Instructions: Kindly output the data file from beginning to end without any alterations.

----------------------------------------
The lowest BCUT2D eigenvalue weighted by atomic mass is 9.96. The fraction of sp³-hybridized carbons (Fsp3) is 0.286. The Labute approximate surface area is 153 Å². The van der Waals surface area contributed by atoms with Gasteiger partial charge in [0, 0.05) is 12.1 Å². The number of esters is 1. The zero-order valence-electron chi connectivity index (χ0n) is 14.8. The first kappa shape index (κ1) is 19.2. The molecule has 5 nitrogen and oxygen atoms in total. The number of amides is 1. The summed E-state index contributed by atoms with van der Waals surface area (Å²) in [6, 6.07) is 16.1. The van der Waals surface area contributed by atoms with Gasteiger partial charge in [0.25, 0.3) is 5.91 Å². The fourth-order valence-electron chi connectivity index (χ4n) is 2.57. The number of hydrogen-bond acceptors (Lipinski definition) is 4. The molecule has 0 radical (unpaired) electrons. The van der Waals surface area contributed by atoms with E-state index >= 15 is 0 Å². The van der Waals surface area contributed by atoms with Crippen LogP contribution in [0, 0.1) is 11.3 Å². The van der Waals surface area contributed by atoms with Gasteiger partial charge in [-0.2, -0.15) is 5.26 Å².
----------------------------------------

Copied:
The lowest BCUT2D eigenvalue weighted by atomic mass is 9.96. The fraction of sp³-hybridized carbons (Fsp3) is 0.286. The Labute approximate surface area is 153 Å². The van der Waals surface area contributed by atoms with Gasteiger partial charge in [0, 0.05) is 12.1 Å². The number of esters is 1. The zero-order valence-electron chi connectivity index (χ0n) is 14.8. The first kappa shape index (κ1) is 19.2. The molecule has 5 nitrogen and oxygen atoms in total. The number of amides is 1. The summed E-state index contributed by atoms with van der Waals surface area (Å²) in [6, 6.07) is 16.1. The van der Waals surface area contributed by atoms with Gasteiger partial charge in [0.25, 0.3) is 5.91 Å². The fourth-order valence-electron chi connectivity index (χ4n) is 2.57. The number of hydrogen-bond acceptors (Lipinski definition) is 4. The molecule has 0 radical (unpaired) electrons. The van der Waals surface area contributed by atoms with E-state index >= 15 is 0 Å². The van der Waals surface area contributed by atoms with Crippen LogP contribution in [0, 0.1) is 11.3 Å². The van der Waals surface area contributed by atoms with Gasteiger partial charge in [-0.2, -0.15) is 5.26 Å².